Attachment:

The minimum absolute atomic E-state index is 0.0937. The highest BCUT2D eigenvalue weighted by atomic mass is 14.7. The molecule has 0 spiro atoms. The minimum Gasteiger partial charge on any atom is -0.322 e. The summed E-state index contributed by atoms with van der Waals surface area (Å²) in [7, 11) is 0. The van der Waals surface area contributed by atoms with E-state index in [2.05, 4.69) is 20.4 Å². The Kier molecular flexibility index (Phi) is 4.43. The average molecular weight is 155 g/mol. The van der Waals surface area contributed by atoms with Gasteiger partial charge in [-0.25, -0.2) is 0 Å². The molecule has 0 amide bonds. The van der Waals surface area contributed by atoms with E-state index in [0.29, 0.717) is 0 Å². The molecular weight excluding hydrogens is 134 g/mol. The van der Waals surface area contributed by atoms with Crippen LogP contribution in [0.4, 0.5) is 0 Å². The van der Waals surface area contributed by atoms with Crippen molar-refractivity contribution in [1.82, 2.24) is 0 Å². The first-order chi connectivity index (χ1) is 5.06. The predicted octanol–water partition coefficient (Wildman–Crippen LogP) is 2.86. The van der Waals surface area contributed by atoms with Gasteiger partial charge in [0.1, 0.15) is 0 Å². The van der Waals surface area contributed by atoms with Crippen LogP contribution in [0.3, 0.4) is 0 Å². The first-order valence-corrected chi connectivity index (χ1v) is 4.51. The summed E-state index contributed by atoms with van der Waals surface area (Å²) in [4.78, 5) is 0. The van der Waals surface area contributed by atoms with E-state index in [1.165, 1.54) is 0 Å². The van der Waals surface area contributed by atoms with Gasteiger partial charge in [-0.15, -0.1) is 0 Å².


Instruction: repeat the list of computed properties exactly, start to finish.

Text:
The minimum absolute atomic E-state index is 0.0937. The highest BCUT2D eigenvalue weighted by atomic mass is 14.7. The molecule has 0 spiro atoms. The minimum Gasteiger partial charge on any atom is -0.322 e. The summed E-state index contributed by atoms with van der Waals surface area (Å²) in [7, 11) is 0. The van der Waals surface area contributed by atoms with E-state index in [2.05, 4.69) is 20.4 Å². The Kier molecular flexibility index (Phi) is 4.43. The average molecular weight is 155 g/mol. The van der Waals surface area contributed by atoms with Gasteiger partial charge in [-0.25, -0.2) is 0 Å². The molecule has 0 amide bonds. The van der Waals surface area contributed by atoms with E-state index in [0.29, 0.717) is 0 Å². The molecular weight excluding hydrogens is 134 g/mol. The van der Waals surface area contributed by atoms with Crippen LogP contribution in [0.4, 0.5) is 0 Å². The van der Waals surface area contributed by atoms with Crippen molar-refractivity contribution in [1.82, 2.24) is 0 Å². The first-order chi connectivity index (χ1) is 5.06. The predicted octanol–water partition coefficient (Wildman–Crippen LogP) is 2.86. The van der Waals surface area contributed by atoms with Gasteiger partial charge in [0.1, 0.15) is 0 Å². The van der Waals surface area contributed by atoms with Crippen LogP contribution in [0.3, 0.4) is 0 Å². The first-order valence-corrected chi connectivity index (χ1v) is 4.51. The summed E-state index contributed by atoms with van der Waals surface area (Å²) in [4.78, 5) is 0. The van der Waals surface area contributed by atoms with E-state index in [1.165, 1.54) is 0 Å². The van der Waals surface area contributed by atoms with Gasteiger partial charge in [-0.15, -0.1) is 0 Å².